The Ohioan hopes the information it provides will help scientists better understand what causes ALS and how to treat it.

“I feel like [it’s] for people who can’t answer questions for one reason or another, it’s for them,” Dittoe said. “He’s doing my part.”

Fernando Vieira

Fernando Vieira is the Executive Director and Scientific Director of ALS TDI. He has been with the nonprofit organization for 20 years. (Courtesy of ALS TDI).

The ALS Therapy Development Institute (ALS TDI), a nonprofit organization focused on disease research, is seeking Google’s help to optimize data analysis and use of patient data. Google’s application programming interface forms the analytical backbone of its Precision Medicine Program (PMP), which currently has data covering 813 fully enrolled patients, those who contributed information for three months or more. The PMP project, started in 2014, stores information about a patient’s movement capabilities, medical history, genetics, biomarkers, and clinical measurement scores, as well as voice recordings.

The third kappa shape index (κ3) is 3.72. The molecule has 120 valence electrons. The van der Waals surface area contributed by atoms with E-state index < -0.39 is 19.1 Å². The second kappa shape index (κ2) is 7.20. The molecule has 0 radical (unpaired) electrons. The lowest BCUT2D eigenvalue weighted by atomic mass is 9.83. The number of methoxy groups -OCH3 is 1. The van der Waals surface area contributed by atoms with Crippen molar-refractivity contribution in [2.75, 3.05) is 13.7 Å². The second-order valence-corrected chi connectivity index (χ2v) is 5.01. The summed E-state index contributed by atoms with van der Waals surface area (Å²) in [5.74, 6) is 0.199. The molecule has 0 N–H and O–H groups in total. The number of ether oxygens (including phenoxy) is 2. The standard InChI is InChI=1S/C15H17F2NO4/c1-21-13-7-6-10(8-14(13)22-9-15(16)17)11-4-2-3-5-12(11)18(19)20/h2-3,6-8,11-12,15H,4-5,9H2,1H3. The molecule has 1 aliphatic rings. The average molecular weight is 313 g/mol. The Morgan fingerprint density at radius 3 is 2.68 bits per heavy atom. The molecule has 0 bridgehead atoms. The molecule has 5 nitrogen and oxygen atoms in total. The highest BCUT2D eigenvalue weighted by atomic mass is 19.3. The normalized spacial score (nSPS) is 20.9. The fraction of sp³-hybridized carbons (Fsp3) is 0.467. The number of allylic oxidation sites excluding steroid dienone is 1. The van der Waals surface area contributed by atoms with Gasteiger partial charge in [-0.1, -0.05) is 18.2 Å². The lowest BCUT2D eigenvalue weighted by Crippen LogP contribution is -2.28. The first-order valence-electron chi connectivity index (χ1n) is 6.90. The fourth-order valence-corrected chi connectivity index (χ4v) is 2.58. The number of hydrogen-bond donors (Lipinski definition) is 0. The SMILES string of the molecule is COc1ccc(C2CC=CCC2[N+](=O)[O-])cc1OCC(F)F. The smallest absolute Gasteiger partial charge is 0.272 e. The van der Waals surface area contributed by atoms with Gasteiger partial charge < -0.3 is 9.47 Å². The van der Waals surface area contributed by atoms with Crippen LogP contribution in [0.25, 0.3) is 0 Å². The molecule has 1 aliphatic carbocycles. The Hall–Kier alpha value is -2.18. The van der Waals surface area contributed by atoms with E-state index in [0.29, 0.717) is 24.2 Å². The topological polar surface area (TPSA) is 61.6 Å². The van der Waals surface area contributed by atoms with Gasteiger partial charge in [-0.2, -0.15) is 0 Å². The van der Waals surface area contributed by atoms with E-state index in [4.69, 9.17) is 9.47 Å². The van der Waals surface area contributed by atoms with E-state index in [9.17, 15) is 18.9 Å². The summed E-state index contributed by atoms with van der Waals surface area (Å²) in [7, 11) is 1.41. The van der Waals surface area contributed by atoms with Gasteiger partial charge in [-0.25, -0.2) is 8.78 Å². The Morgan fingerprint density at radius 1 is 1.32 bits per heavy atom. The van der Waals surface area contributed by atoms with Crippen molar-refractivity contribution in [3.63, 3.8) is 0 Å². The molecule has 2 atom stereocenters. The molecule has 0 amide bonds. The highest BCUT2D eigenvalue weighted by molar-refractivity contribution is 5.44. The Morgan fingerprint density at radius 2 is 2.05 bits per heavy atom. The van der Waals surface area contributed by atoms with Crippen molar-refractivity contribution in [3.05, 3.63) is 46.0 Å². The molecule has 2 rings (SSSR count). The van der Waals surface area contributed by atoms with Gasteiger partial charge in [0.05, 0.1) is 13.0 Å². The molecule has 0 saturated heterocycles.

According to Fernando Vieira, MD, CEO and Chief Scientific Officer of ALS TDI, Google’s Looker platform, as the interface is called, is a big data analytics platform used primarily for business intelligence. The powerful tool allows researchers to search for people’s information, as detailed as their genome, for some, and compare it to the progression of their disability, as measured by the Revised ALS Functional Rating Score (ALSFRS-R).